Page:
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A Child, A Family, A School, A Community

A Tale of Inclusive Education


Diane Linder Berman and David J. Connor

This book is a true story of one family’s journey into inclusive education. Having previously been told that her son Benny had "failed to function" in two exclusionary special education classrooms in New York City, Berman’s family set off in search of a school where Benny would be accepted for who he was, while having the opportunity to grow and flourish academically, socially, and emotionally alongside his brother, Adam. Connor’s interest was piqued when Berman shared her desire to document the ways in which the new school community had supported Benny throughout the years. Together, they thought, surely other teachers, school and district level administrators, parents of children with and without disabilities, teacher educators, and student teachers, could learn from such a success story?

The result of their collaboration is this book in which Berman skillfully narrates episodes across time, describing ways in which children, teachers, educational assistants, parents, and a principal came to know Benny—developing numerous and often creative ways to include him in their classrooms, school, and community. Connor’s commentaries after each chapter link practice to theory, revealing ways in which much of what the school community seems to "do naturally" is, in fact, highly compatible with a Disability Studies in Education (DSE) approach to inclusive education. By illuminating multiple approaches that have worked to include Benny, the authors invite educators and families to envision further possibilities within their own contexts.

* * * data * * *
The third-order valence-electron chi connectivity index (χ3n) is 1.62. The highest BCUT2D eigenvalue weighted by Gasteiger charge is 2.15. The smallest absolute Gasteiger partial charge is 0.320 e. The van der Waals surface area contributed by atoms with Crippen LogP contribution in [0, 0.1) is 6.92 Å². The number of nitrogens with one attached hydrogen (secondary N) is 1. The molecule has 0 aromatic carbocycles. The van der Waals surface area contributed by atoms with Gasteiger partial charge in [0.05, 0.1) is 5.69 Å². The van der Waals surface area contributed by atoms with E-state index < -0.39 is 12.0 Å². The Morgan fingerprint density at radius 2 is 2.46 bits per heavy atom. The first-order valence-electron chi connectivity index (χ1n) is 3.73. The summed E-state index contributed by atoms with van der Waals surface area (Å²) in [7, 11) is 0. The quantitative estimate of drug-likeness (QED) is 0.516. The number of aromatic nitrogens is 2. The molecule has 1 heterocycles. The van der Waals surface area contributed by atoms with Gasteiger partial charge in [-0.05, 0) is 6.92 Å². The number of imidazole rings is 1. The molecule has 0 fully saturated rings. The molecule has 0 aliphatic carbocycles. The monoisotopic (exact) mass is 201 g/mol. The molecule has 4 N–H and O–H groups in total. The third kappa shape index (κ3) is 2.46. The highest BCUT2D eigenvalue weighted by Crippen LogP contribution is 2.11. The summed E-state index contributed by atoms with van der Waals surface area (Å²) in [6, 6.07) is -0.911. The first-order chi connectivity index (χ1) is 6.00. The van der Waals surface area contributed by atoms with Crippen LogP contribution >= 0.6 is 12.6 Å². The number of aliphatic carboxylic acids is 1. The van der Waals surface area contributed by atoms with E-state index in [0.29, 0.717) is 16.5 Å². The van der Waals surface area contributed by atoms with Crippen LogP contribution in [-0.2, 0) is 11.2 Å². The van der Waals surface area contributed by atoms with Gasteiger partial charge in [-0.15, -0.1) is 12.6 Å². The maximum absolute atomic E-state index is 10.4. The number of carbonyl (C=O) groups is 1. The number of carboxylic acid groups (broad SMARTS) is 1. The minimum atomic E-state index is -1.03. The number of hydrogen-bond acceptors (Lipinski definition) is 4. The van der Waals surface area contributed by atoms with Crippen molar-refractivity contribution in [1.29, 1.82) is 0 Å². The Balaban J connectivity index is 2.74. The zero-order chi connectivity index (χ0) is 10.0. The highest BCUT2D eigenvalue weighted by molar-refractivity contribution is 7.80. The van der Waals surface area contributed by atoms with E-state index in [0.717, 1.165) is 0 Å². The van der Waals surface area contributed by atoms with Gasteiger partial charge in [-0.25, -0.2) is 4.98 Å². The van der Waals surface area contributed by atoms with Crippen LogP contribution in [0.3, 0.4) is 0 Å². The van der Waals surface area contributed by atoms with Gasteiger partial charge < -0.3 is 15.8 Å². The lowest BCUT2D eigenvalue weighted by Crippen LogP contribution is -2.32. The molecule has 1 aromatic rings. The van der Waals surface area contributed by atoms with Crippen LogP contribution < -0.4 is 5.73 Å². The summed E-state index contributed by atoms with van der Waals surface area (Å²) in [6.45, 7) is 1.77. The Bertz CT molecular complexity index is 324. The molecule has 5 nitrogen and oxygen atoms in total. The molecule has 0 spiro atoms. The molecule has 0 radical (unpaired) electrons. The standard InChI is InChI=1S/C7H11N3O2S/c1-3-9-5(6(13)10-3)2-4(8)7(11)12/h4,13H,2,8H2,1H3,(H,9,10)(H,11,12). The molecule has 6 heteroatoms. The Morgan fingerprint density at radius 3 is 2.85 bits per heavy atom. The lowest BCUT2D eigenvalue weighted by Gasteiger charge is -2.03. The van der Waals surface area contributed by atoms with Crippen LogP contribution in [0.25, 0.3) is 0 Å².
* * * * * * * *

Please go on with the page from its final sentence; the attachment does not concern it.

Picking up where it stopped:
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Chapter 4. First Impressions: Instantaneous Behavior Shaping


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February 2008

On the day of our move, I watched carton after carton carried out of an apartment I loved, and saw Benny spinning in circles on the carpet, dancing beneath the overhead light for hours, mesmerized by the shadows he was able to create on the carpet. I began to fear that all the experts were right, that this move would be in vain, and began to weep. I cried for the life I was leaving behind in a city I adored, all the while painfully conscious of a tiny bubble of hope, deep within, that continued to fight tenaciously for survival. It was this fragile evanescent orb that made me feel simultaneously both hopeless and hopeful. I felt for Adam, who had a best friend living just a few blocks away. I worried for our future should the move have proven to be a waste of time and resources.

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